I have been interested in calculators for long time. When I was young I wished to have programmable calculator like TI58/59 was. (More on examination of old TI-58 calculator see here.) Unfortunately it wasn't easily affordable in our country. As I grew up I used some Casio programmable calculators, but I always was interested in TI calculators. Lately, I was looking for calculator suitable for my job. One of main functions is hexadecimal support. I was also testing some of discontinued TI models. And TI-86 was the very last model which supported hexadecimal calculations without any problem. Every real number can be easily converted to hexadecimal format. This is unfortunately not common on latest TI-84, even TI-89, calculator.
One day I received STM32F4xx evaluation board. Because caculator needs 128KB RAM, this chip was sufficient to cover all calculator RAM without external memory. I was happy to learn how to use this new MCU and I wanted to make useful device for everyday use. The last component - 128x64 LCD - is quite common in my devices.
The first thing done was simple PC simulator. It was the base for my start - to make sure that I am able to do such thing ;-) Z80 simulation core was taken from some of my previous projects. Subsequent thing to do was HW simulation. I started with HW description and also studying existing emulator sources. After preparing enough knowledge and checking it in PC simulator I was ready to start building real calculator replica.
I started with planning how to place LCD and buttons. This brought the final dimensions of replica. The most annoying thing was to connect all switches. Most of them are connected regularly but the top of keyboard is not. Moreover, there are lot of connections so it took lot of time to do this. Another thing to think of was planning which MCU pins will be connected to which HW. LCD is connected to SPI interface to allow DMA transfer. Keyboard pins are connected the same way as in real calculator to allow easy keyboard access without need of remapping. The same is with link interface.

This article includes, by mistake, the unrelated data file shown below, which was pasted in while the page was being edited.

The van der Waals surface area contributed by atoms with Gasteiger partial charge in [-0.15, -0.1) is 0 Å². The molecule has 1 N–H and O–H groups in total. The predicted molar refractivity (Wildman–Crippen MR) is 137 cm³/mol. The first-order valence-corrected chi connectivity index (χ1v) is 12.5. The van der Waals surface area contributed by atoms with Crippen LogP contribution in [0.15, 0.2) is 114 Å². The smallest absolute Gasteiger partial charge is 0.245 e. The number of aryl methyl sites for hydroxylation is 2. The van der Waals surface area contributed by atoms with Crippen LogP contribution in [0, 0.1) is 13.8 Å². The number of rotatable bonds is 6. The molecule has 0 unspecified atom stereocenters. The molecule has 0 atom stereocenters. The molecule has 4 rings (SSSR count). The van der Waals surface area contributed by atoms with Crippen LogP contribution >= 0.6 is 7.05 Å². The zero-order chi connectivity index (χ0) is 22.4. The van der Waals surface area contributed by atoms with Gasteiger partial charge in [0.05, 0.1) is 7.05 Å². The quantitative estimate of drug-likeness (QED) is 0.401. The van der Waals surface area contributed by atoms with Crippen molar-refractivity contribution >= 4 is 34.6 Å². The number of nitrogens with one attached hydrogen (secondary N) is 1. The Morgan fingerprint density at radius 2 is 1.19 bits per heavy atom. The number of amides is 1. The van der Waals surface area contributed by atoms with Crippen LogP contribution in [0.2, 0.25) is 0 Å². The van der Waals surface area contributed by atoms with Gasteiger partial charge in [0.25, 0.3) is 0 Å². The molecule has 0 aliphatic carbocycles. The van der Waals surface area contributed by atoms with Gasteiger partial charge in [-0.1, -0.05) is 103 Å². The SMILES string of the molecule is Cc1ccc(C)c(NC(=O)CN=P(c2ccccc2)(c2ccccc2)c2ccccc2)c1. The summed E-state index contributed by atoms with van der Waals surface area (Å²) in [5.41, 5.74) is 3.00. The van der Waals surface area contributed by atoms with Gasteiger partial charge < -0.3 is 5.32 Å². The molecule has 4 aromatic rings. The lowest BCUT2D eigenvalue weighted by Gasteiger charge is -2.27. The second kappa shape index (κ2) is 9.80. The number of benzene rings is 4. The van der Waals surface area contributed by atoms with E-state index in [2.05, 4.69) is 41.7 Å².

The first working calculator was not as difficult as I had expected. After it was running there appeared many partial problems and also bugs which needed to be solved. One of them was not nice RAM retention supply current. After thinking of various solutions, RAM is now saved to Flash and MCU goes to deep sleep with no RAM retention. This happens after calculator if off for some time (about 1 hour). Another challenge was idea to implement USB-CDC with gray link support. Black link was working almost immediately but it took quite some time to prepare lightweight CDC implementation (I don't like CMSIS and it's multi-level calls which end finally in the same source file but after some another 5 levels of calls). During this work I also studied TI-86 ROM. I had to write special disassembler which was able to understand specific ROM paging used in this calculator. It was quite useful to understand some basics - this helped me to debug calculator simulation. Also I have found yet undocumented feature: battery monitoring in TI-86. I know, PC simulators don't have to deal with such thing but I wanted to have as accurate as possible simulation to real calculator.
During development, I fought with ARM tools a bit. Normally I would prepare ROM image as C source code but after I have learned that objcopy utility can convert binary file to object file, I made so. But there is a bug 1147 in ARM version of objcopy.
You can see the result on the photo above and here are source files for STM32 version.
I often cooperate with TI in my job. One day I showed off with this replica calculator running on competitory MCU.
Some time later I received kit with Tiva TM4C1294 MCU - ARM Cortex M4 with enough RAM. It took some time to learn
how to use and program this MCU but finally I have working prototype of TI-86 running on TI's MCU - now is the result perfect :-)
Source files are ready to download here.